Last night on Hardball, MSNBC Executive Editor Richard Wolffe levied the charge that Sen. John McCain's opposition to Ambassador Susan Rice's potential nomination to Secretary of State was based on racial prejudice:
CHRIS MATTHEWS: So, you think McCain is being– McCain and people like Lindsey Graham, McCain, who had his own daughter attacked, was accused of having an illegitimate child when, in fact, he adopted a young girl from South Asia. You're saying that McCain's being driven by racial prejudice here?
RICHARD WOLFFE: There is no other way to look at this
Three hours earlier, Delegate Eleanor Holmes Norton of Washington D.C. was interviewed by Megyn Kelly of Fox News and asked if GOP opposition to Ambassador Rice's potential nomination to Secretary of State was based on racism or sexism:
MEGYN KELLY: We had congresswoman after congresswoman come out and say this is racism and sexism and you are saying on the record you disagree with that contention?
ELEANOR HOLMES NORTON: I am. You have to understand I'm a former Chair of the Equal Employment Opportunity Commission. So I don't take racism and sexism by implication, I have to see some evidence of it. The evidence is that they are focusing in on the messenger. They know that the administration was evaluating this information as it came in. They have her with the information she had at the time. I quoted at the press conference the office of the national intelligence director evaluating what she said. And he said that that was the information we had at the time. That was the information we gave to the administration. And that's the information she gave to the public.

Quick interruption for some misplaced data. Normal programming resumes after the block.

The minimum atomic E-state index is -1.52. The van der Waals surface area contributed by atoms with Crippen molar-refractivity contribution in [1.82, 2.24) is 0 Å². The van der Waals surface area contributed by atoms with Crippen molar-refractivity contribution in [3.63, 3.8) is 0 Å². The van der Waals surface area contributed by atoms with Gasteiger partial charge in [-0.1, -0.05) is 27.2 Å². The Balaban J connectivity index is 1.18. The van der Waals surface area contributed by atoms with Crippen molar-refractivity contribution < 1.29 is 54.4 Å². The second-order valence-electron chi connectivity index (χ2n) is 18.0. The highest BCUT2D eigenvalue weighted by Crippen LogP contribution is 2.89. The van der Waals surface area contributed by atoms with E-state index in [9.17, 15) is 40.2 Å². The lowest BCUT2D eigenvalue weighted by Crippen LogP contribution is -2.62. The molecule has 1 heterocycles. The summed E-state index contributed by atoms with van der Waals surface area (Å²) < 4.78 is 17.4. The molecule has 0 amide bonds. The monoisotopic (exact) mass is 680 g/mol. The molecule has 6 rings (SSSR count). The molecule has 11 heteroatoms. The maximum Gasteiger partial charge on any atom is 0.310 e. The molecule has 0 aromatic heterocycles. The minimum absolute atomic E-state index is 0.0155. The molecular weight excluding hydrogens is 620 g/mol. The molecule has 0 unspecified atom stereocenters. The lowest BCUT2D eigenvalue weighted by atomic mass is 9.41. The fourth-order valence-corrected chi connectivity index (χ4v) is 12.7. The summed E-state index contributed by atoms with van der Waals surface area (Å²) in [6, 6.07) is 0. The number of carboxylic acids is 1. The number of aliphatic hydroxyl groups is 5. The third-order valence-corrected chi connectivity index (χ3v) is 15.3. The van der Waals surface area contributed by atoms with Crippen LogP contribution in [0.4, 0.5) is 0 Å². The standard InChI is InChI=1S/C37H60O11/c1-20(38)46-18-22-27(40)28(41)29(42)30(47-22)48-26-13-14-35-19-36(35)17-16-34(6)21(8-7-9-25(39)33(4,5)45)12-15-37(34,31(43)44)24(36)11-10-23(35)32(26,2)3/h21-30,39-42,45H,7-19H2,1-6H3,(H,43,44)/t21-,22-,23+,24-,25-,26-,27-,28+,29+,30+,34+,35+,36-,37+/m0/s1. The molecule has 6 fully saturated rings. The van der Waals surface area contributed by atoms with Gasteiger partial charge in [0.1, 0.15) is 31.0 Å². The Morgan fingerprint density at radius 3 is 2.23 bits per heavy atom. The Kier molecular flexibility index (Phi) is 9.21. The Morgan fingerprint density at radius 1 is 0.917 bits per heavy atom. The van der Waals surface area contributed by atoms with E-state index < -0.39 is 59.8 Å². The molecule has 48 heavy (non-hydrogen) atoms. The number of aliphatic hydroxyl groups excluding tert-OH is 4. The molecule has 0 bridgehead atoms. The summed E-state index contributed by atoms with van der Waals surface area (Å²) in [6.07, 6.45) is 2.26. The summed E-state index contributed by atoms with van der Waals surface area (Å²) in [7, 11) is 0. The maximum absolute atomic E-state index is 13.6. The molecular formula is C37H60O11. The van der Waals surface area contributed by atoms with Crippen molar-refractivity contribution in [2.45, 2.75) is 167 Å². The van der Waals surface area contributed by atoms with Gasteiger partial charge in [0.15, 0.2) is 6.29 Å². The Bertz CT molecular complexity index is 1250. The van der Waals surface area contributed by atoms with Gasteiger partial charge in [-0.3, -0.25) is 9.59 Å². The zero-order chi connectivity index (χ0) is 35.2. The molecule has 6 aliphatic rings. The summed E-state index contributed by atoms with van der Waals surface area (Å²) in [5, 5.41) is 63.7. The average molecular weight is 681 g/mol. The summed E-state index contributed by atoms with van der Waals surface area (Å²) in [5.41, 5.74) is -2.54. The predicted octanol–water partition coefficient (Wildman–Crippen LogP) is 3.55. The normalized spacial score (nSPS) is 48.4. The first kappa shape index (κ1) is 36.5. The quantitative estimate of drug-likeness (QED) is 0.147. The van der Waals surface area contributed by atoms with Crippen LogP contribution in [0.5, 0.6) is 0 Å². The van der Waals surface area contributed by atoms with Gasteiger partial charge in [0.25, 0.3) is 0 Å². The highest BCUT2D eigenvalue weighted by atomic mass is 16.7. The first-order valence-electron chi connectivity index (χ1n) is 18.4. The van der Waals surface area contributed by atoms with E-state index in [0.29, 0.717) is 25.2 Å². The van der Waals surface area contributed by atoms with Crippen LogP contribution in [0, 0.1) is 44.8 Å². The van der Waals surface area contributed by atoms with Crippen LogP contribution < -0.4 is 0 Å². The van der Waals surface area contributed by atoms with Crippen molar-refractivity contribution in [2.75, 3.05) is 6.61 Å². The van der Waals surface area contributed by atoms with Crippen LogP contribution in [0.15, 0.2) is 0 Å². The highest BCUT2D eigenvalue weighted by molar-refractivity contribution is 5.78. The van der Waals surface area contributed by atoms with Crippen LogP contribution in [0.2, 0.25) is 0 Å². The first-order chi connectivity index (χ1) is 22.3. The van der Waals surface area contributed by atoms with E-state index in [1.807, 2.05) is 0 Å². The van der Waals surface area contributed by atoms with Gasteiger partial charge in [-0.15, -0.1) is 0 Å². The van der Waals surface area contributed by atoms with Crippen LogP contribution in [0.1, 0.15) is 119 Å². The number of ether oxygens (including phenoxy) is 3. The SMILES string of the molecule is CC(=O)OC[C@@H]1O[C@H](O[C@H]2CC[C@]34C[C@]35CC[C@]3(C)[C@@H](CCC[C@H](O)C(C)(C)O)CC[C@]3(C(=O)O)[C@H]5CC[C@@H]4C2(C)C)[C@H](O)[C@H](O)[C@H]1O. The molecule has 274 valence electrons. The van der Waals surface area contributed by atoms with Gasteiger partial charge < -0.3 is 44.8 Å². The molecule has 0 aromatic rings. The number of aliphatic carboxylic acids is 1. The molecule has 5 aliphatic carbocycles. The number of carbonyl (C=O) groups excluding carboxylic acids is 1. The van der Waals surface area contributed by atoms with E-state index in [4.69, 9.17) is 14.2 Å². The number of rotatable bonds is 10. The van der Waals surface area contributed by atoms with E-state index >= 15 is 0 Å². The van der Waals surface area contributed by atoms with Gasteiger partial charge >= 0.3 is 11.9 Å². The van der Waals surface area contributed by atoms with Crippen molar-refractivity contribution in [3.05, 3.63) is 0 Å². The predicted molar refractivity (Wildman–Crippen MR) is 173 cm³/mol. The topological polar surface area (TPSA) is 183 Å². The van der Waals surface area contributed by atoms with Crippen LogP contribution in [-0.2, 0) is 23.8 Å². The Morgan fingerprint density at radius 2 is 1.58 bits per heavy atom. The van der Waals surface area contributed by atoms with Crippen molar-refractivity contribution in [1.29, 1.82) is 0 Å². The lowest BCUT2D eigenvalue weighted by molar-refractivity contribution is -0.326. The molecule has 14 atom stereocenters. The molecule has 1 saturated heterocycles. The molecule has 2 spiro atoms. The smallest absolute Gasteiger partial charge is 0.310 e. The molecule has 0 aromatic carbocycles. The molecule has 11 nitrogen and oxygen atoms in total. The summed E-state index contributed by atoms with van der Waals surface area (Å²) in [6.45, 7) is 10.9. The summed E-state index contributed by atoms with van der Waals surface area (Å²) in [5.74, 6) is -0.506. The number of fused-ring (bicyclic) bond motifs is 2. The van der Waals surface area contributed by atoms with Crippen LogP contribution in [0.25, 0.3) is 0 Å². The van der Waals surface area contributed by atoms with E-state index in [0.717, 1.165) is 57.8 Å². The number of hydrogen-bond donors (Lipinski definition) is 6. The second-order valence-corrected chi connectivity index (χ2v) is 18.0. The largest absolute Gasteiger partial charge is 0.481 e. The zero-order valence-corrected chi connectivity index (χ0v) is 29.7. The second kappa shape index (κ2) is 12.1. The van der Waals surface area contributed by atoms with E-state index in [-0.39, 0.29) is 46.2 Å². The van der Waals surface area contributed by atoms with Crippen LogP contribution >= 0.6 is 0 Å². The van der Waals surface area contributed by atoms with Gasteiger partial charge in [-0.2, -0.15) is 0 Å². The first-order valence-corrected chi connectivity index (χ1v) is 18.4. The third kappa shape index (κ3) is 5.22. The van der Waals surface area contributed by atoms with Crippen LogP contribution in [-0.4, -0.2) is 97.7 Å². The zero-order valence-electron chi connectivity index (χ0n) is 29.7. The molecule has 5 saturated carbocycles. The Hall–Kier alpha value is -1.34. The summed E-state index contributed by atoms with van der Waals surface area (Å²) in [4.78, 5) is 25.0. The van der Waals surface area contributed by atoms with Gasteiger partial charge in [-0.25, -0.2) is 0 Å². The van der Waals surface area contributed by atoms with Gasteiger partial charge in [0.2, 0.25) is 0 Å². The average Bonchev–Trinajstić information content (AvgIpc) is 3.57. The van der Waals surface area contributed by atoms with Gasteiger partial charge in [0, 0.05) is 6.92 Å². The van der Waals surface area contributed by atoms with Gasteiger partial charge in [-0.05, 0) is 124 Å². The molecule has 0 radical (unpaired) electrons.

But McCain is not alone in his objections: Noted liberal columnists Maureen Dowd and Dana Milbank have also expressed doubts about Rice's post-September 11th talk show performance and her potential nomination to Secretary of State.
Dowd: (Ambassador Rice) would have been wise to be more bull-in-a-china-shop and vet her talking points, given that members of the intelligence and diplomatic communities and sources in news accounts considered it a terrorist attack days before Rice went on the shows.
Milbank: (Ambassador Rice) is ill-equipped to be the nation’s top diplomat.
Today, Sen. McCain responded to Wolffe's allegations on the "Nearly Famous" Barry Young Show:
BARRY YOUNG: There is no other way, There is no other way, what? Where does it cross the line to be bizarre?
SENATOR MCCAIN: I don't know, honestly Barry, when someone says something like that it hurts a little bit. But honestly, I knew Chris Stevens very well, our Ambassador to Libya. He was a wonderful man, he was such a great public servant. I owe it to him and his family, the families of those other three who were killed, who were former Seals. So you have to understand those kinds of attacks take place when they can't win on the merits of the discussion. So you just have to move on.